Lieberman: Federal Contractors No Longer Obligated To Obey Environmental, Civil Rights, Other Laws

WASHINGTON – Senator Joe Lieberman, D-Conn., Friday expressed concern over the Bush administration?s decision to suspend a requirement that the government hire contractors who abide by federal environmental, health and safety, civil rights, labor, and consumer protection laws.

“I am dismayed that the Bush administration would thwart such common sense policy,” Lieberman said. “Tax-payer funded contracts should go to those who obey the laws that protect the environment, the safety of workers, and other fundamental protections. These contracts should not be going to chronic lawbreakers.”

Federal contractors are already required to show a satisfactory record of “integrity and business ethics.” The new requirement, known as the “Contractor Responsibility” rule, would clarify that such integrity includes compliance with specific laws. The regulation became final in December 2000, after lengthy consideration and revision, responding to extensive public comment. No public comment was sought before this suspension.

“This requirement is well-balanced and targets only companies that show ?repeated, pervasive, or significant? violations of law,” Lieberman said. “The public, whose health and environment are at stake, really deserves a say in these decisions – and didn?t get one.”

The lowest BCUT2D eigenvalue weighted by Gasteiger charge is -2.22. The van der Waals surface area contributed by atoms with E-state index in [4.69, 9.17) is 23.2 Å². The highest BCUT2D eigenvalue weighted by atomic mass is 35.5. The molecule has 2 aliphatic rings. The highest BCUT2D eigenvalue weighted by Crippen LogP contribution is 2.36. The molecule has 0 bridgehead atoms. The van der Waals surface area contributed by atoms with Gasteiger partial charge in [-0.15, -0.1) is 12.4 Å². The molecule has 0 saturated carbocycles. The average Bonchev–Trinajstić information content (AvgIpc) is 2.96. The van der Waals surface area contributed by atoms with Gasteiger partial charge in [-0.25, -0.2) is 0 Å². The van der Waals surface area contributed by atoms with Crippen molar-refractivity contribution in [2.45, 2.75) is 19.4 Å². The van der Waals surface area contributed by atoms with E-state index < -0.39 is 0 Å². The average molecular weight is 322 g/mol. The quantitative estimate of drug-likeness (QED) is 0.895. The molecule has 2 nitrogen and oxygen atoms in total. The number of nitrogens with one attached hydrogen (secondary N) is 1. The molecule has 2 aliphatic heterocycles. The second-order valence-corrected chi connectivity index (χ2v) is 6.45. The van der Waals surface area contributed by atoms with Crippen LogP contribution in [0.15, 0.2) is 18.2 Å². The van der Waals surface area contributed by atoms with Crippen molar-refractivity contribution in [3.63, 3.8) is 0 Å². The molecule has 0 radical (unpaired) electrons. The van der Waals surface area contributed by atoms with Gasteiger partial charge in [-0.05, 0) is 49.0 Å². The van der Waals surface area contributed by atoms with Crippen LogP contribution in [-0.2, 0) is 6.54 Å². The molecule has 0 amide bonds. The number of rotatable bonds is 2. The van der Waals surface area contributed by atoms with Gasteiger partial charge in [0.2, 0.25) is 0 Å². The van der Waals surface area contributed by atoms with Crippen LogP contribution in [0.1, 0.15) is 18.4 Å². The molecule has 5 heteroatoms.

The Bush administration made its first assault on the rule in late January, when it invited agencies to suspend the new contractor responsibility requirements for 180 days. On Friday, it went further and decided to suspend the new protections, government-wide, and proposed that they be permanently revoked. Senator Lieberman and others protested the earlier suspension as unwise and possibly unlawful. But now, the administration is moving more decisively against the rule before soliciting the views of the public.

“The administration?s decision on the Contractor Responsibility rule is just the latest in an almost daily and distressful drumbeat of regulatory rollbacks,” Lieberman said. “And, as has been the case in the past, the public is being frozen out.”

As ranking member of the Senate Governmental Affairs Committee, Lieberman has launched an investigation into the assault on health, safety and environmental protections, as well as the closed-door nature of the decision-making process that has led to rescinding rules formulated over many months and with substantial public participation.

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